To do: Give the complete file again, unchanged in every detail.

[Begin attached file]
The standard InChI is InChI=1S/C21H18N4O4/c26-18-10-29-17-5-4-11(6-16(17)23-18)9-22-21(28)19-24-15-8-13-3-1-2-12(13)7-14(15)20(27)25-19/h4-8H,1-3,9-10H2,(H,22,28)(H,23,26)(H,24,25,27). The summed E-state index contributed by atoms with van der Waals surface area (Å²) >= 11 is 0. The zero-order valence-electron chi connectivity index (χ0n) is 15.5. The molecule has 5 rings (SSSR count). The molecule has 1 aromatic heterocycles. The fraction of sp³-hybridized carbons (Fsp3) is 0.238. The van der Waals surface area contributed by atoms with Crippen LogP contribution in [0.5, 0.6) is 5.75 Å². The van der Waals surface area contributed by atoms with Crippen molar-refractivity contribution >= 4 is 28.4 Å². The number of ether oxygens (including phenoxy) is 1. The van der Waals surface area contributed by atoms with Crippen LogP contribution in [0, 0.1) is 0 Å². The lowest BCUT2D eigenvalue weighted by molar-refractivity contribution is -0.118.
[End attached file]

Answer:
The standard InChI is InChI=1S/C21H18N4O4/c26-18-10-29-17-5-4-11(6-16(17)23-18)9-22-21(28)19-24-15-8-13-3-1-2-12(13)7-14(15)20(27)25-19/h4-8H,1-3,9-10H2,(H,22,28)(H,23,26)(H,24,25,27). The summed E-state index contributed by atoms with van der Waals surface area (Å²) >= 11 is 0. The zero-order valence-electron chi connectivity index (χ0n) is 15.5. The molecule has 5 rings (SSSR count). The molecule has 1 aromatic heterocycles. The fraction of sp³-hybridized carbons (Fsp3) is 0.238. The van der Waals surface area contributed by atoms with Crippen LogP contribution in [0.5, 0.6) is 5.75 Å². The van der Waals surface area contributed by atoms with Crippen molar-refractivity contribution >= 4 is 28.4 Å². The number of ether oxygens (including phenoxy) is 1. The van der Waals surface area contributed by atoms with Crippen LogP contribution in [0, 0.1) is 0 Å². The lowest BCUT2D eigenvalue weighted by molar-refractivity contribution is -0.118.